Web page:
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Tulotoma Snail Highlights Importance of Clean Water for Critters and People
by Denise Rowell
Photo Credit: Paul Johnson, Alabama Department of Conservation and Natural Resources
On a breezy day in Wetumpka, Alabama, U.S. Fish and Wildlife Service (Service) biologist Jeff Powell proudly held up a tulotoma snail shell for a local reporter to study. The tulotoma snail (Tulotoma magnifica) had been federally protected since 1991, and the Service announced major improvements to the snail’s population. As a result, the snail is now no longer considered endangered and its official status was improved to threatened. In other words, the snail was no longer in danger of extinction.
Puzzled, the reporter took off his hat to scratch his head. “Um, why should we care about a snail?” he asked politely.
Powell smiled at the question. Indeed, the tulotoma snail is not much bigger than a thumb nail. It is not nearly as charismatic as a bald eagle (Haliaeetus leucocephalus) or Florida manatee (Trichechus manatus). But tulotoma snails have an important connection to humans: clean, healthy water. The snails can only survive in clean, free-flowing water. The species’ improved status indicates that Alabama’s waters are high quality and healthy—great news for both critters and humans.
“The fact that these snails are making such a comeback means water quality is improving,” says Powell.
So, what happened with Alabama’s water to put this snail on the brink of extinction in the first place?
Over the last 75 years, several large dams were constructed on Alabama’s waterways for generating electricity and facilitating river navigation. While these things are important, the result of these actions has been unnatural river flows, degraded water quality, and most importantly, destruction of sensitive river-bottom habitat that is necessary for freshwater animals, like the tulotoma snail, to survive.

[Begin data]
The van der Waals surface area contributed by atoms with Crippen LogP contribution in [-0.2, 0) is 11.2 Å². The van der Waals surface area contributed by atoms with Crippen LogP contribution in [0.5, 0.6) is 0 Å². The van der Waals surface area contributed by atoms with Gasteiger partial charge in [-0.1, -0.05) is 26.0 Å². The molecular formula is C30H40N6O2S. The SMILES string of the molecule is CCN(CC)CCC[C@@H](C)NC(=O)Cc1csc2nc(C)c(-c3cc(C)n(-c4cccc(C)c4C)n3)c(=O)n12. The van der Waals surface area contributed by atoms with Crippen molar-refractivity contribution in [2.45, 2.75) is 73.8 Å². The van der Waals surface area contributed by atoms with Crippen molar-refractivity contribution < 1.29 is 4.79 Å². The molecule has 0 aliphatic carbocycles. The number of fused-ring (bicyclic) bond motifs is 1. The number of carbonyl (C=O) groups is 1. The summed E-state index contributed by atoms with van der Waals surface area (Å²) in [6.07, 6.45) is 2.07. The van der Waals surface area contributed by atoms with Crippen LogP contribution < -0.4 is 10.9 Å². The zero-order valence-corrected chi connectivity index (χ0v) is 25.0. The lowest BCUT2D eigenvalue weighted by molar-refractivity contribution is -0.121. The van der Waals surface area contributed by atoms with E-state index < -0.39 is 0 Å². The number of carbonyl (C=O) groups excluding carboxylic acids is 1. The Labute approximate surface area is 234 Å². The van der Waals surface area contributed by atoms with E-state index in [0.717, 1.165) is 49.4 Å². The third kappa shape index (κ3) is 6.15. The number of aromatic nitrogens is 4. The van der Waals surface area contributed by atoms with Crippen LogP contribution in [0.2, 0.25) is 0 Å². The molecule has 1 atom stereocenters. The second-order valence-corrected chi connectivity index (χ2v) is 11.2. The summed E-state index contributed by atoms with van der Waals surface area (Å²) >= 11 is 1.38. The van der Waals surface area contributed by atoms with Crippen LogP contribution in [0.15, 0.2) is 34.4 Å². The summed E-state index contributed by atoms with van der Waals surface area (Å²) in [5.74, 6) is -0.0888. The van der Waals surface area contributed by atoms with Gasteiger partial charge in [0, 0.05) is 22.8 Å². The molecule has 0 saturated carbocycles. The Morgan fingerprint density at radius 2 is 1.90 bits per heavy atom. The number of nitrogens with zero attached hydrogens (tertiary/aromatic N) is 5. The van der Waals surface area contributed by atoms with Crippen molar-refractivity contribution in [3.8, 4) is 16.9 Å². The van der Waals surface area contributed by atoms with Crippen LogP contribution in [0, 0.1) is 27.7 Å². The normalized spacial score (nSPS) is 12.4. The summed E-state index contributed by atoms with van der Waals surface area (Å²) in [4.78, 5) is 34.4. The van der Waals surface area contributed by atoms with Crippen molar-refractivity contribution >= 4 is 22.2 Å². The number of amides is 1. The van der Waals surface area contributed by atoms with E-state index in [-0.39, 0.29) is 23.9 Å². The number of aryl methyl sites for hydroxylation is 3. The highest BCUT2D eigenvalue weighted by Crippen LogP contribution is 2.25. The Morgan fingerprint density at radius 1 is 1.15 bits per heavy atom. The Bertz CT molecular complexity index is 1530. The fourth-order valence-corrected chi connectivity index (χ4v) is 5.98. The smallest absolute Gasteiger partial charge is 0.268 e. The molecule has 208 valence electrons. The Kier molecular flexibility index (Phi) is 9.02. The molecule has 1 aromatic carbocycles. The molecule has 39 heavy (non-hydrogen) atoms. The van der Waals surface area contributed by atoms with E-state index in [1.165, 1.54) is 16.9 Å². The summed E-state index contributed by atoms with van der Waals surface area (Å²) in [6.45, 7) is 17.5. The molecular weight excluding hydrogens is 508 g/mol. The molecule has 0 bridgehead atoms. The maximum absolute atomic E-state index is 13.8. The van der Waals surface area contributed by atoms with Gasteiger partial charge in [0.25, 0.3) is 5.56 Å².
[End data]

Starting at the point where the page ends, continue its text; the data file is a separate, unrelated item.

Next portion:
However, environmental protections for endangered species, like those administered through the Federal Energy Regulatory Commission, have greatly improved habitat where hydroelectric dams are operated. For example, one extremely vulnerable population of snails residing in the Coosa River below Jordan Dam is now secure because of steps taken by the dam’s operator, Alabama Power Company.
Federal biologists are now teaming up with state conservationists and grass roots organizations, such as the Alabama Clean Water Partnership, to implement a watershed management plan that will improve habitat conditions in other areas of the state. Because of these recovery actions, the known range of the tulotoma snail has increased from less than two percent to 10 percent of the species’ historical range since its listing.
“We are so proud to be a part of this effort,” says Allison Jenkins, Director of the Alabama Clean Water Partnership. “Tulotoma snails are environmental indicators of clean water. In Alabama, clean water is not only essential for fish and wildlife. It’s needed for consumption, business, industry, recreation and tourism.”
“The snail is just one spoke in the big wheel,” says Powell. “Together, each one of those spokes forms a system. If you keep pulling out those spokes, the wheel will collapse. The Endangered Species Act is a great tool to help prevent the collapse.”
The Service continues to work with state agencies, the federal community, and the thousands of corporations, business owners, and landowners who make Alabama thrive. In this partnership with a purpose, we can continue and enhance the state’s legacy of rich wildlife and habitat diversity and clean water.
Denise Rowell, a public affairs specialist in the Service’s Daphne Ecological Services Field Office in Alabama, can be reached at email@example.com or 251-441-6630.
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